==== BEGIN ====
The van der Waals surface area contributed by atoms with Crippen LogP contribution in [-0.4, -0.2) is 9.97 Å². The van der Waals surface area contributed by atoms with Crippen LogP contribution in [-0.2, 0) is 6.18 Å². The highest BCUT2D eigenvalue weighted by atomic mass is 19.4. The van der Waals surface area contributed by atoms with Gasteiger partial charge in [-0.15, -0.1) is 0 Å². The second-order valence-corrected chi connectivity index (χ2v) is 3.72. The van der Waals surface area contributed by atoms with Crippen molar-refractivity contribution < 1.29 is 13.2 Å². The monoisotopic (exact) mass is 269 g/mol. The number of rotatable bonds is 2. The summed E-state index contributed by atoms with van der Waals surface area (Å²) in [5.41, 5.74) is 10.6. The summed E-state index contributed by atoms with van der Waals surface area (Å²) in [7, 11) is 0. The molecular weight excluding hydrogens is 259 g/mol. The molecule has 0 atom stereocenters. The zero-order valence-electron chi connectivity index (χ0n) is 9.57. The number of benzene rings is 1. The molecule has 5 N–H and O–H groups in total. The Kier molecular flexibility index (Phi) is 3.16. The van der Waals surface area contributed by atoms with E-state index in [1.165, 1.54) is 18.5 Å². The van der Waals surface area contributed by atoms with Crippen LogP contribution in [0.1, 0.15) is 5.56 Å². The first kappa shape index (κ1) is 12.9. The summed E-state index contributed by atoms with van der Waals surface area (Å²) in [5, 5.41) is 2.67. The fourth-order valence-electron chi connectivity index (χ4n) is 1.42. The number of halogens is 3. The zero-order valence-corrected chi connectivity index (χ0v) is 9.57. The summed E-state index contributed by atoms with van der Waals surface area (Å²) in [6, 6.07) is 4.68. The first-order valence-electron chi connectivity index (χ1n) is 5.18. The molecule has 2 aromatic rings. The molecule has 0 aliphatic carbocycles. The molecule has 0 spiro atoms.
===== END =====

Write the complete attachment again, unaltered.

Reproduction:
The van der Waals surface area contributed by atoms with Crippen LogP contribution in [-0.4, -0.2) is 9.97 Å². The van der Waals surface area contributed by atoms with Crippen LogP contribution in [-0.2, 0) is 6.18 Å². The highest BCUT2D eigenvalue weighted by atomic mass is 19.4. The van der Waals surface area contributed by atoms with Gasteiger partial charge in [-0.15, -0.1) is 0 Å². The second-order valence-corrected chi connectivity index (χ2v) is 3.72. The van der Waals surface area contributed by atoms with Crippen molar-refractivity contribution < 1.29 is 13.2 Å². The monoisotopic (exact) mass is 269 g/mol. The number of rotatable bonds is 2. The summed E-state index contributed by atoms with van der Waals surface area (Å²) in [5.41, 5.74) is 10.6. The summed E-state index contributed by atoms with van der Waals surface area (Å²) in [7, 11) is 0. The molecular weight excluding hydrogens is 259 g/mol. The molecule has 0 atom stereocenters. The zero-order valence-electron chi connectivity index (χ0n) is 9.57. The number of benzene rings is 1. The molecule has 5 N–H and O–H groups in total. The Kier molecular flexibility index (Phi) is 3.16. The van der Waals surface area contributed by atoms with E-state index in [1.165, 1.54) is 18.5 Å². The van der Waals surface area contributed by atoms with Crippen LogP contribution in [0.1, 0.15) is 5.56 Å². The first kappa shape index (κ1) is 12.9. The summed E-state index contributed by atoms with van der Waals surface area (Å²) in [5, 5.41) is 2.67. The fourth-order valence-electron chi connectivity index (χ4n) is 1.42. The number of halogens is 3. The zero-order valence-corrected chi connectivity index (χ0v) is 9.57. The summed E-state index contributed by atoms with van der Waals surface area (Å²) in [6, 6.07) is 4.68. The first-order valence-electron chi connectivity index (χ1n) is 5.18. The molecule has 2 aromatic rings. The molecule has 0 aliphatic carbocycles. The molecule has 0 spiro atoms.